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Northern Ireland's Rangers starrs good enough to net new clubs, says Hughes

By Graham Luney

Michael Hughes doesn’t expect the financial crisis at Rangers to derail the careers of its four Northern Ireland internationals.

Gers skipper Steven Davis and his team-mates including Kyle Lafferty, David Healy and Andrew Little agreed to take a massive 75 per cent cut in wages to assist the club’s survival fight.

But in return for that generous gesture, it’s believed the top players were able to force the administrators to agree to reduce their transfer-market values.

It is thought star players such as Davis, Steven Naismith and Steven Whittaker will now be able to leave Ibrox in the summer in cut-price deals.

Northern Ireland fans will be concerned the club’s financial plight might have a negative impact on the careers of the Ulstermen but Hughes can speak with authority and experience on this subject as he was at Wimbledon when they went into administration with a cash shortfall of £3.5m in 2003.

The Football League gave Wimbledon permission to change their name to Milton Keynes Dons FC the following year.

“I’ve no concerns about our boys at Rangers,” said Carrick boss Hughes. “I’ve been through the administration process when I was with Wimbledon when the team folded and while it can be a difficult period to get through the players remain good players.

“Once you have digested the fact that there has been a points deduction it’s about doing the best you can and the players are talented enough to find other clubs if they have to leave. International breaks give the players a release from all that pressure and in fact the players will look forward to playing in a different environment.”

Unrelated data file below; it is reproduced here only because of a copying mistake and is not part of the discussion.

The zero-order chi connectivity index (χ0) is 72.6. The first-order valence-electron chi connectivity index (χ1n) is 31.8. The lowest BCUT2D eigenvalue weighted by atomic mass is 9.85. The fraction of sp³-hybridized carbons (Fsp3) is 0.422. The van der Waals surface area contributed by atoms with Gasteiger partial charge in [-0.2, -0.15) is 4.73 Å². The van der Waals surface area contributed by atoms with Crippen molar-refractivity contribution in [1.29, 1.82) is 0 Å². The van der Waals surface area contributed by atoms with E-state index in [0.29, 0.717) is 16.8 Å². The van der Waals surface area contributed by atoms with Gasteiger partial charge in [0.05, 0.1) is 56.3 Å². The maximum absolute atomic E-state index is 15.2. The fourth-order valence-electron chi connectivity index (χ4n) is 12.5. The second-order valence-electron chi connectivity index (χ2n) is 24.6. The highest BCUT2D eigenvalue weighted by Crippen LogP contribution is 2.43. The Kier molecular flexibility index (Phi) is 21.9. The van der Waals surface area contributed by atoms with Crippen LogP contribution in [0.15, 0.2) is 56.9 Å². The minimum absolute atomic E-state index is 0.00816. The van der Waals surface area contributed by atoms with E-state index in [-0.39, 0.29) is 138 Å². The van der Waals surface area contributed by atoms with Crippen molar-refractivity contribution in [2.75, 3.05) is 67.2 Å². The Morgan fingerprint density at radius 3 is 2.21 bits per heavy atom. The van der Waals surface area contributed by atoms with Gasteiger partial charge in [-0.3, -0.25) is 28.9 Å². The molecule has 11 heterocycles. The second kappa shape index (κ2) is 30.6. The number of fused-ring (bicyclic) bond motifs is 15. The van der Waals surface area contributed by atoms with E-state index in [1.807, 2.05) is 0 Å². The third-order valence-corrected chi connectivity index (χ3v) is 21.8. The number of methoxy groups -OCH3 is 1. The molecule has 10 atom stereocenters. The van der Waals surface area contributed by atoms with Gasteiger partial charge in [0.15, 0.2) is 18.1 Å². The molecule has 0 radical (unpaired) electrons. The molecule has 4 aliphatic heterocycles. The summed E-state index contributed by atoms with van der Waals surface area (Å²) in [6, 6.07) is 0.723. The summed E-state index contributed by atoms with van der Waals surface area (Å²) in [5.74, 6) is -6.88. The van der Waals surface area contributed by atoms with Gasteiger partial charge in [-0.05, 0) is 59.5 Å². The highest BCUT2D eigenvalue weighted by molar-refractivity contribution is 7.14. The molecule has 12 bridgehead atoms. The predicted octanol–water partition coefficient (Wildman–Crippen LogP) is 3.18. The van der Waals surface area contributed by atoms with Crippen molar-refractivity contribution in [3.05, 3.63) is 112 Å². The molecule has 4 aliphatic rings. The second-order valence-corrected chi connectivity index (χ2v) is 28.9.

Gers legend Sandy Jardine, who made an impassioned plea for Northern Ireland fans of the club to support a new ‘Fighting Fund’, said: “I’m not concerned about the team going forward because players come and go in the modern era. We are used to that with the Bosman ruling.

“The important thing is the club and that it carries on. The fans now have a role in helping ensure that the day to day running of the club goes on.”

Administrators Duff and Phelps have given a deadline of tomorrow for ‘serious’ bidders to make their interest known and Scots businessman Brian Kennedy, who owns rugby union side Sale Sharks, believes his unconditional offer would be a fall-back option if no other is viable.

A potential new owner is the Blue Knights consortium, led by Paul Murray.

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